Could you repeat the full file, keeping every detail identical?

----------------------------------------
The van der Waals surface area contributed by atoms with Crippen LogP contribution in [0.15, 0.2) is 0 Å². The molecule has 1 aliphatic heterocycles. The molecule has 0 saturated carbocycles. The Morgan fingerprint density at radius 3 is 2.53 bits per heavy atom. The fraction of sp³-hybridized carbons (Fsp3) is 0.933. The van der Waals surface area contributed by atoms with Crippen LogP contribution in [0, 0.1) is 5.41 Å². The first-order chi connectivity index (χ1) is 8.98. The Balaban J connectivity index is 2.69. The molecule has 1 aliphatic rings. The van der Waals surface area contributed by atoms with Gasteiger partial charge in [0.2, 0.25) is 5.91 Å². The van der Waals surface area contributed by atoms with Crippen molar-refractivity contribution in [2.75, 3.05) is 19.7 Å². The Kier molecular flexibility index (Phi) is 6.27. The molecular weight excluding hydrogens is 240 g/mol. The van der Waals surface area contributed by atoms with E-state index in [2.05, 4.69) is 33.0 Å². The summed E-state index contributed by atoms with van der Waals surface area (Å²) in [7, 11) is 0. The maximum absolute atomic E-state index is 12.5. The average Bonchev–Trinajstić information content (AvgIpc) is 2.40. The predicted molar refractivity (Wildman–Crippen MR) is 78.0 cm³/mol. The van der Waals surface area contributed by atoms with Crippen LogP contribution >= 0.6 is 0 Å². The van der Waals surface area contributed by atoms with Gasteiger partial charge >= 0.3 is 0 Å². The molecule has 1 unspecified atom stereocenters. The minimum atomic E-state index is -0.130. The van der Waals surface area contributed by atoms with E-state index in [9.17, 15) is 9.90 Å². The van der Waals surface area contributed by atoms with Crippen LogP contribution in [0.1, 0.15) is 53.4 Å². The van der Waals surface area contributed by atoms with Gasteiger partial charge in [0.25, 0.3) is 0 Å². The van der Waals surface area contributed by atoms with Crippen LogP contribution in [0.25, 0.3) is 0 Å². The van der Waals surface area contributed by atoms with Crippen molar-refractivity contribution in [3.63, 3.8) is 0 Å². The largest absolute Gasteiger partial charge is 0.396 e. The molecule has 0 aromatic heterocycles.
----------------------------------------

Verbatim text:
The van der Waals surface area contributed by atoms with Crippen LogP contribution in [0.15, 0.2) is 0 Å². The molecule has 1 aliphatic heterocycles. The molecule has 0 saturated carbocycles. The Morgan fingerprint density at radius 3 is 2.53 bits per heavy atom. The fraction of sp³-hybridized carbons (Fsp3) is 0.933. The van der Waals surface area contributed by atoms with Crippen LogP contribution in [0, 0.1) is 5.41 Å². The first-order chi connectivity index (χ1) is 8.98. The Balaban J connectivity index is 2.69. The molecule has 1 aliphatic rings. The van der Waals surface area contributed by atoms with Gasteiger partial charge in [0.2, 0.25) is 5.91 Å². The van der Waals surface area contributed by atoms with Crippen molar-refractivity contribution in [2.75, 3.05) is 19.7 Å². The Kier molecular flexibility index (Phi) is 6.27. The molecular weight excluding hydrogens is 240 g/mol. The van der Waals surface area contributed by atoms with E-state index in [2.05, 4.69) is 33.0 Å². The summed E-state index contributed by atoms with van der Waals surface area (Å²) in [7, 11) is 0. The maximum absolute atomic E-state index is 12.5. The average Bonchev–Trinajstić information content (AvgIpc) is 2.40. The predicted molar refractivity (Wildman–Crippen MR) is 78.0 cm³/mol. The van der Waals surface area contributed by atoms with Crippen LogP contribution >= 0.6 is 0 Å². The van der Waals surface area contributed by atoms with Gasteiger partial charge >= 0.3 is 0 Å². The molecule has 1 unspecified atom stereocenters. The minimum atomic E-state index is -0.130. The van der Waals surface area contributed by atoms with E-state index in [9.17, 15) is 9.90 Å². The van der Waals surface area contributed by atoms with Crippen LogP contribution in [0.1, 0.15) is 53.4 Å². The van der Waals surface area contributed by atoms with Gasteiger partial charge in [0.25, 0.3) is 0 Å². The van der Waals surface area contributed by atoms with Crippen LogP contribution in [0.25, 0.3) is 0 Å². The van der Waals surface area contributed by atoms with Crippen molar-refractivity contribution in [3.63, 3.8) is 0 Å². The largest absolute Gasteiger partial charge is 0.396 e. The molecule has 0 aromatic heterocycles.